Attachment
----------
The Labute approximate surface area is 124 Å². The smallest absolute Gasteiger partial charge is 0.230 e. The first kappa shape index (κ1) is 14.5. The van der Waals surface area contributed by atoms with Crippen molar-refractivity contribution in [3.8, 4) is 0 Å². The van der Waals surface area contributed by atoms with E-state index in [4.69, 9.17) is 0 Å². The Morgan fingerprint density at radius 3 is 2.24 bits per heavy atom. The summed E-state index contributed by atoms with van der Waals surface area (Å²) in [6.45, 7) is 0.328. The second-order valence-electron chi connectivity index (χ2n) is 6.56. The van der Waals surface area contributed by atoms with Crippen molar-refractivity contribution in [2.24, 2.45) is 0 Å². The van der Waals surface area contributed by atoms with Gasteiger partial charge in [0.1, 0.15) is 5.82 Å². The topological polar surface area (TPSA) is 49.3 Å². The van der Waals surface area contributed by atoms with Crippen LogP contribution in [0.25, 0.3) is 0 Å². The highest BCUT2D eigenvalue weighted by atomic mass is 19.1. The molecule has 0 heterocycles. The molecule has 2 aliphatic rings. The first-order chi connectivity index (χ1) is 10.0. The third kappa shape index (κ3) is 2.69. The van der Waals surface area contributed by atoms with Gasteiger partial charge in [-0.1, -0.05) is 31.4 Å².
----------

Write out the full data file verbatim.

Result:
The Labute approximate surface area is 124 Å². The smallest absolute Gasteiger partial charge is 0.230 e. The first kappa shape index (κ1) is 14.5. The van der Waals surface area contributed by atoms with Crippen molar-refractivity contribution in [3.8, 4) is 0 Å². The van der Waals surface area contributed by atoms with E-state index in [4.69, 9.17) is 0 Å². The Morgan fingerprint density at radius 3 is 2.24 bits per heavy atom. The summed E-state index contributed by atoms with van der Waals surface area (Å²) in [6.45, 7) is 0.328. The second-order valence-electron chi connectivity index (χ2n) is 6.56. The van der Waals surface area contributed by atoms with Crippen molar-refractivity contribution in [2.24, 2.45) is 0 Å². The van der Waals surface area contributed by atoms with Gasteiger partial charge in [0.1, 0.15) is 5.82 Å². The topological polar surface area (TPSA) is 49.3 Å². The van der Waals surface area contributed by atoms with Crippen LogP contribution in [0.25, 0.3) is 0 Å². The highest BCUT2D eigenvalue weighted by atomic mass is 19.1. The molecule has 0 heterocycles. The molecule has 2 aliphatic rings. The first-order chi connectivity index (χ1) is 10.0. The third kappa shape index (κ3) is 2.69. The van der Waals surface area contributed by atoms with Gasteiger partial charge in [-0.1, -0.05) is 31.4 Å².